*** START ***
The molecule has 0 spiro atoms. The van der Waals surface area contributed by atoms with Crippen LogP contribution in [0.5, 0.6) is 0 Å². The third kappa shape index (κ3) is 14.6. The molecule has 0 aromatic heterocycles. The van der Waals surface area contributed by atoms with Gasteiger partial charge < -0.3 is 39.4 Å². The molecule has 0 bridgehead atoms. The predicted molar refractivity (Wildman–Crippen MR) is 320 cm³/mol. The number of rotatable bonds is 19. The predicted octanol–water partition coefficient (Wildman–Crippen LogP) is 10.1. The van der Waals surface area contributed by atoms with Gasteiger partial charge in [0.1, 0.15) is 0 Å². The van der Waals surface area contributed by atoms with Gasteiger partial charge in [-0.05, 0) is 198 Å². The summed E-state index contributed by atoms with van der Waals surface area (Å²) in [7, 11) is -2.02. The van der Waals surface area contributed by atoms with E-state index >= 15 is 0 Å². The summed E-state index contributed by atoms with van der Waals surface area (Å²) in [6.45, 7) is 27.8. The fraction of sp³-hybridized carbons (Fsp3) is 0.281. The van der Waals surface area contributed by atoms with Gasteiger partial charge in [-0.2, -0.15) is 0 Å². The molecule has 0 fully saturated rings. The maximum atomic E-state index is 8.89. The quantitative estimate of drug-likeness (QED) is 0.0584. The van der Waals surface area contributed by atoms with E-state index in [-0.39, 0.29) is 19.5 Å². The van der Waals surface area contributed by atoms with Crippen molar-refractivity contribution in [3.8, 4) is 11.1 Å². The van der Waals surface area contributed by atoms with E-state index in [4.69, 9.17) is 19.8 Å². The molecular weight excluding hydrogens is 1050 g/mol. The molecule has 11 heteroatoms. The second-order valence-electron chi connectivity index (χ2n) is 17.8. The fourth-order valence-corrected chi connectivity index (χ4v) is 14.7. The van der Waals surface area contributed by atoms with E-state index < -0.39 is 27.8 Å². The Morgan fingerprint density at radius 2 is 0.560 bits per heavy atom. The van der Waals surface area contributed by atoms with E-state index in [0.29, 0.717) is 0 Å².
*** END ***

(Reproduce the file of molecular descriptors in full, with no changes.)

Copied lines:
The molecule has 0 spiro atoms. The van der Waals surface area contributed by atoms with Crippen LogP contribution in [0.5, 0.6) is 0 Å². The third kappa shape index (κ3) is 14.6. The molecule has 0 aromatic heterocycles. The van der Waals surface area contributed by atoms with Gasteiger partial charge < -0.3 is 39.4 Å². The molecule has 0 bridgehead atoms. The predicted molar refractivity (Wildman–Crippen MR) is 320 cm³/mol. The number of rotatable bonds is 19. The predicted octanol–water partition coefficient (Wildman–Crippen LogP) is 10.1. The van der Waals surface area contributed by atoms with Gasteiger partial charge in [0.1, 0.15) is 0 Å². The van der Waals surface area contributed by atoms with Gasteiger partial charge in [-0.05, 0) is 198 Å². The summed E-state index contributed by atoms with van der Waals surface area (Å²) in [7, 11) is -2.02. The van der Waals surface area contributed by atoms with E-state index >= 15 is 0 Å². The summed E-state index contributed by atoms with van der Waals surface area (Å²) in [6.45, 7) is 27.8. The fraction of sp³-hybridized carbons (Fsp3) is 0.281. The van der Waals surface area contributed by atoms with Gasteiger partial charge in [-0.2, -0.15) is 0 Å². The molecule has 0 fully saturated rings. The maximum atomic E-state index is 8.89. The quantitative estimate of drug-likeness (QED) is 0.0584. The van der Waals surface area contributed by atoms with E-state index in [-0.39, 0.29) is 19.5 Å². The van der Waals surface area contributed by atoms with Crippen molar-refractivity contribution in [3.8, 4) is 11.1 Å². The van der Waals surface area contributed by atoms with E-state index in [4.69, 9.17) is 19.8 Å². The molecular weight excluding hydrogens is 1050 g/mol. The molecule has 11 heteroatoms. The second-order valence-electron chi connectivity index (χ2n) is 17.8. The fourth-order valence-corrected chi connectivity index (χ4v) is 14.7. The van der Waals surface area contributed by atoms with E-state index < -0.39 is 27.8 Å². The Morgan fingerprint density at radius 2 is 0.560 bits per heavy atom. The van der Waals surface area contributed by atoms with E-state index in [0.29, 0.717) is 0 Å².